The pop philosopher and self-help author Alain de Botton has taken on an impressively wide array of subjects, such as love, sex, travel, happiness and religion. In his latest work, Mr. de Botton puts on his press critic fedora and turns his attention to something more concrete: the media.
He finds many faults. “The news is committed to laying before us whatever is supposed to be most unusual and important in the world,” Mr. de Botton writes in The News: A User’s Manual. “Yet for all its determined pursuit of the anomalous, the one thing the news skillfully avoids training its eye on is itself and the predominant position it has achieved in our lives.”
This isn’t entirely true. Media writers like Jack Shafer, David Carr, Dan Kennedy and, if we may be so bold, Off the Record, help cut the media—an admittedly vainglorious beast—down to size. Public editors like Margaret Sullivan and ombudsmen such as Michael Getler do this, too. And let’s not forget the late A.J. Liebling, whose “Wayward Press” column, which he wrote for The New Yorker between 1945 and 1963, is the gold standard of media criticism.
But the news, as any sensible reporter knows, could always benefit from a helpful critique. So it was with an open mind that Off the Record attended Mr. de Botton’s talk on Monday night at the Brooklyn Academy Of Music.
“The architecture of the news has broken down,” Mr. de Botton said, manipulating the screen behind him so it flashed back and forth between an image of Taylor Swift’s legs and a melting glacier. “What’s going on? Have we become degenerate?”
Mr. de Botton is, rightfully, skeptical of the way the news works. It doesn’t probe, he notes in his book, and needs more context, especially when it comes to “ghoulish” events like plane crashes and murders. After all, Mr. de Botton observes, War and Peace, Madame Bovary and Antigone were, “in their original state,” news events.
“The news takes us to the edge of something deeply interesting but doesn’t do anything with it,” Mr. de Botton said. There is, he added, no catharsis, as a good Greek tragedy or Russian novel offers.
(Give us a break, Mr. de Botton—we should all be so lucky to write War and Peace on deadline. And there’s something to be said for the brief, surrealistic news distillations—or fait divers—of Felix Feneon.)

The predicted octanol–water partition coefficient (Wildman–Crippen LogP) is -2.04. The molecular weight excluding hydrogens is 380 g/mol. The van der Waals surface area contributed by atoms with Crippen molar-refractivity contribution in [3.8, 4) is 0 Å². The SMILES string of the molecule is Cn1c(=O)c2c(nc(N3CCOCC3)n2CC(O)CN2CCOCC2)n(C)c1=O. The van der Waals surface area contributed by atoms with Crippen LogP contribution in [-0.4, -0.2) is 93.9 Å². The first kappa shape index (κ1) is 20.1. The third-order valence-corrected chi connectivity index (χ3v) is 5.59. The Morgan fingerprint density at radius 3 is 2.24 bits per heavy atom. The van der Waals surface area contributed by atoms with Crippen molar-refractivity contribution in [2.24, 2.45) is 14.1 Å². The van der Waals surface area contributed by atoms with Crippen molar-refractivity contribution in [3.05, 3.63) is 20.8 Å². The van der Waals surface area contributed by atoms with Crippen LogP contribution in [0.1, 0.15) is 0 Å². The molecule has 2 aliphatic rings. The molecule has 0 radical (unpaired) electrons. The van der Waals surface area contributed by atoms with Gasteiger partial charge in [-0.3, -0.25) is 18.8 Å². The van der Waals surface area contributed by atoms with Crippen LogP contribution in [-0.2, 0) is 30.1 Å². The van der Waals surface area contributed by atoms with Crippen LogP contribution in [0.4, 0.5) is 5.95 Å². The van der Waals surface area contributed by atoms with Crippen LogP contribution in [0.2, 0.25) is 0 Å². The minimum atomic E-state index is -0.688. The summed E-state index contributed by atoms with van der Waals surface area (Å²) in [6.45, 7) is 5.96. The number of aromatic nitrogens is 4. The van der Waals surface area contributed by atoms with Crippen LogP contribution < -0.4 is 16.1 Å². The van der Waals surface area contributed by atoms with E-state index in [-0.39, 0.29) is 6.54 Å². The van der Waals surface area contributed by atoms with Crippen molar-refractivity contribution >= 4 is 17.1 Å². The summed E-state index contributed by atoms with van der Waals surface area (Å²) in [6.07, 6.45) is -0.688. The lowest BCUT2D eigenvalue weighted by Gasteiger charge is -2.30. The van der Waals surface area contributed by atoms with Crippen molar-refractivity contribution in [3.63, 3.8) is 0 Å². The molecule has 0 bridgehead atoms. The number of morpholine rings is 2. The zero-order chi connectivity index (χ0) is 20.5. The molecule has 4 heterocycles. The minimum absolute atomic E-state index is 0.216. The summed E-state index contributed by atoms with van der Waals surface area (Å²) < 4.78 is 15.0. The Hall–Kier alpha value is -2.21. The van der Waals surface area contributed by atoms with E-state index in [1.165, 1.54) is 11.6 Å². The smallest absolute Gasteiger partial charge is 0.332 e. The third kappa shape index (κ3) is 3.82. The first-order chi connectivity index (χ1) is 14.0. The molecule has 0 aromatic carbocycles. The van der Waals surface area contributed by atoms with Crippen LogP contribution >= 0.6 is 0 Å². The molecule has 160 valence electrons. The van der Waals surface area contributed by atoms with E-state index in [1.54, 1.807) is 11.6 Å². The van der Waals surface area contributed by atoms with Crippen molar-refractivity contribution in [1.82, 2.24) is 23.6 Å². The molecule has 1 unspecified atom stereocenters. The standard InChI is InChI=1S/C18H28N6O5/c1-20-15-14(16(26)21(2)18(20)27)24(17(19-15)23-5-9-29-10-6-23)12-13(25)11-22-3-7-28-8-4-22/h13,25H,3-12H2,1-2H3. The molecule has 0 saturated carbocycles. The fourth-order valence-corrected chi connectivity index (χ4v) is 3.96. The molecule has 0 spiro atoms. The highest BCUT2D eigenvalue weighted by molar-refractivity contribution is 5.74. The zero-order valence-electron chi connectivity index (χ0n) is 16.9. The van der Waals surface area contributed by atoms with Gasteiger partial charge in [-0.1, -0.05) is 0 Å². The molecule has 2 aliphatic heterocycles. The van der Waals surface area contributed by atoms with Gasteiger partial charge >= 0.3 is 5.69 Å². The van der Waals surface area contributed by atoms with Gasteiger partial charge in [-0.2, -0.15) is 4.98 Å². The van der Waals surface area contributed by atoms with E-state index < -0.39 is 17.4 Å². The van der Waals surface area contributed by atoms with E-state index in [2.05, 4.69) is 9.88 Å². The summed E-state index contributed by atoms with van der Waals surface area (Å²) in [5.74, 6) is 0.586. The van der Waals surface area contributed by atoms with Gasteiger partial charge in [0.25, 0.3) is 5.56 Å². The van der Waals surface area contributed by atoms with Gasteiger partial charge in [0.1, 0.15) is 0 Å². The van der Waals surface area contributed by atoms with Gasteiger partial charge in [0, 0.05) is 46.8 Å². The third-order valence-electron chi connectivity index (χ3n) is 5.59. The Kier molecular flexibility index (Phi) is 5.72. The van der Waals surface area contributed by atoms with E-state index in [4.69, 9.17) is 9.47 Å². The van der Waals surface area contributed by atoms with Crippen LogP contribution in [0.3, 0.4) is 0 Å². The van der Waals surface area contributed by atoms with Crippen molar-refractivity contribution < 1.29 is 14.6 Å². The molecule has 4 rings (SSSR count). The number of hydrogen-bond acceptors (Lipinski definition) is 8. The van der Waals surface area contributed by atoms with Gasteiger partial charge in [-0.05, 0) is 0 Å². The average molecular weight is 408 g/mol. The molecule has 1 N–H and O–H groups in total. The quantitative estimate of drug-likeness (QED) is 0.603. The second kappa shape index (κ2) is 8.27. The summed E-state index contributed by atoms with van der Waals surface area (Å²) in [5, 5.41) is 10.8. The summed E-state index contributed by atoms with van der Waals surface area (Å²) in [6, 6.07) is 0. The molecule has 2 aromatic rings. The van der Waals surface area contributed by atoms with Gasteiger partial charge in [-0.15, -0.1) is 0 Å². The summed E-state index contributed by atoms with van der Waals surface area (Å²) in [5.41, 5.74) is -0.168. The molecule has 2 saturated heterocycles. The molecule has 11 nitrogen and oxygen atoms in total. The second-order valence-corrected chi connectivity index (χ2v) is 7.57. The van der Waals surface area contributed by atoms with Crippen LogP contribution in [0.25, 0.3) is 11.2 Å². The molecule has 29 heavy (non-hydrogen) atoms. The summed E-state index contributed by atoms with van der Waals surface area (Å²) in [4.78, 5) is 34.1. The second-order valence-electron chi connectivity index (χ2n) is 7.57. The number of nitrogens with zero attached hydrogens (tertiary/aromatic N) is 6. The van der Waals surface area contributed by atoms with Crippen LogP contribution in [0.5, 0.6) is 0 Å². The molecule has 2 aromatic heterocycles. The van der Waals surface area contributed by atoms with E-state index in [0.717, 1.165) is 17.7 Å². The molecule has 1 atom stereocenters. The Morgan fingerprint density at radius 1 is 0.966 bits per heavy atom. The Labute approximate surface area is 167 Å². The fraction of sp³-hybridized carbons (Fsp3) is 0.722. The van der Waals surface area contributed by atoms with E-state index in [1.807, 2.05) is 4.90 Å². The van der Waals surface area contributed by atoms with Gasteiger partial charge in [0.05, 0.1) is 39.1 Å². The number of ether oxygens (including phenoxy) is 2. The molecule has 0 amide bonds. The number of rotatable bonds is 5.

Mr. de Botton is trying to slow things down, which is a worthwhile goal in the digital age. But his portrayal of the media feels somewhat monolithic and old-fashioned. While Mr. de Botton is a witty, delightful and prolific presence on Twitter, for instance, he didn’t discuss the social media site all that much as a resource for news.
Mr. de Botton regards things in the abstract, as philosophers are wont to do, and so his diagnoses often seem grand and thought-provoking at first but come off as turgid and slightly flatulent upon deeper consideration.
The news, Mr. de Botton writes, in one of many painstakingly obvious passages, “merely selectively fashions reality through the choices it makes about which stories to cast its spotlight on and which ones to leave out.”
But what Mr. de Botton doesn’t mention is that every piece of writing does exactly that, including his book. We’re even doing it right now, to simplify Mr. de Botton in the way the media demands.
Mr. de Botton’s presentation had the hip, messianic, superficial sheen of a TED Talk. His desire to improve the news, he said, springs from his wish to make the world better.
And so Mr. de Botton has started his own website, called The Philosophers’ Mail—“the only worldwide news outlet,” he said, “run entirely by philosophers.” It’s a charming site, if only for its japing, radical dullness; its articles are deep, well thought out and seem to operate outside of time. A selection of headlines: “Chaos and war in the Ukraine; you will survive or if not, will die quickly,” “Interview with the soul of Russell Brand,” and “One shouldn’t need the excuse of a child to go to the zoo.” It won’t replace the news, but it’s a worthwhile respite.
Near the end of the talk, Mr. de Botton reminded the audience that the news, which, he noted, focuses on what is new, is by no means an exhaustive view of reality. “It misses guys like this,” Mr. de Botton said, pointing to a picture of a cute song bird projected onto the screen.
What Mr. de Botton failed to note is that cute animals are exactly what the news could use less of.